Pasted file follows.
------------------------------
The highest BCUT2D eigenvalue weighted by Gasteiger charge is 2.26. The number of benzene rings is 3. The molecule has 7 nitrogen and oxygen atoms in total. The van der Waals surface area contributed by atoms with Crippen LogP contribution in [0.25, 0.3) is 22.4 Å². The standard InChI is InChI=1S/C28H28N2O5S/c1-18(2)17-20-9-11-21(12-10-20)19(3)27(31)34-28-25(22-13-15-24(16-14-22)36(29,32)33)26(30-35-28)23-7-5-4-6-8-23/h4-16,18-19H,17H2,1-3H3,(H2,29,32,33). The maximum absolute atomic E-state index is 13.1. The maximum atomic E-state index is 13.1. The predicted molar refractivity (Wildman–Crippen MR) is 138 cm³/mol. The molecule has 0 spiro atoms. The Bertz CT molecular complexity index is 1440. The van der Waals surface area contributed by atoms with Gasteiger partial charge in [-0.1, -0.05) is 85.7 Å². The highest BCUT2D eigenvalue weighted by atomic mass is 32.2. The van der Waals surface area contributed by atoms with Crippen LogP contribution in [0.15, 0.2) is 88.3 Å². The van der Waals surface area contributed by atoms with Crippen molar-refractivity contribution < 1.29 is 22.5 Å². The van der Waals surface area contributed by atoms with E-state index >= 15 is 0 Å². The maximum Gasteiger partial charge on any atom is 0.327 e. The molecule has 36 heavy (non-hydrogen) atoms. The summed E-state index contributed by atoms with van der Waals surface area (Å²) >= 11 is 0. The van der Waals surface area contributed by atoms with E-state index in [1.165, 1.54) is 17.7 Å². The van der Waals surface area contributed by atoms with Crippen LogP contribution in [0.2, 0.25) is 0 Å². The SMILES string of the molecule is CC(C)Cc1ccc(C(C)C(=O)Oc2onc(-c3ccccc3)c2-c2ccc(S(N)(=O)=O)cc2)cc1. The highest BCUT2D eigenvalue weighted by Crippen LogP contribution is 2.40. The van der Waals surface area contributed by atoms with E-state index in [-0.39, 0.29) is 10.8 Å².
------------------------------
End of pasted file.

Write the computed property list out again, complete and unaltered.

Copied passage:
The highest BCUT2D eigenvalue weighted by Gasteiger charge is 2.26. The number of benzene rings is 3. The molecule has 7 nitrogen and oxygen atoms in total. The van der Waals surface area contributed by atoms with Crippen LogP contribution in [0.25, 0.3) is 22.4 Å². The standard InChI is InChI=1S/C28H28N2O5S/c1-18(2)17-20-9-11-21(12-10-20)19(3)27(31)34-28-25(22-13-15-24(16-14-22)36(29,32)33)26(30-35-28)23-7-5-4-6-8-23/h4-16,18-19H,17H2,1-3H3,(H2,29,32,33). The maximum absolute atomic E-state index is 13.1. The maximum atomic E-state index is 13.1. The predicted molar refractivity (Wildman–Crippen MR) is 138 cm³/mol. The molecule has 0 spiro atoms. The Bertz CT molecular complexity index is 1440. The van der Waals surface area contributed by atoms with Gasteiger partial charge in [-0.1, -0.05) is 85.7 Å². The highest BCUT2D eigenvalue weighted by atomic mass is 32.2. The van der Waals surface area contributed by atoms with Crippen LogP contribution in [0.15, 0.2) is 88.3 Å². The van der Waals surface area contributed by atoms with Crippen molar-refractivity contribution < 1.29 is 22.5 Å². The van der Waals surface area contributed by atoms with E-state index >= 15 is 0 Å². The maximum Gasteiger partial charge on any atom is 0.327 e. The molecule has 36 heavy (non-hydrogen) atoms. The summed E-state index contributed by atoms with van der Waals surface area (Å²) >= 11 is 0. The van der Waals surface area contributed by atoms with E-state index in [1.165, 1.54) is 17.7 Å². The van der Waals surface area contributed by atoms with Crippen LogP contribution in [0.2, 0.25) is 0 Å². The SMILES string of the molecule is CC(C)Cc1ccc(C(C)C(=O)Oc2onc(-c3ccccc3)c2-c2ccc(S(N)(=O)=O)cc2)cc1. The highest BCUT2D eigenvalue weighted by Crippen LogP contribution is 2.40. The van der Waals surface area contributed by atoms with E-state index in [-0.39, 0.29) is 10.8 Å².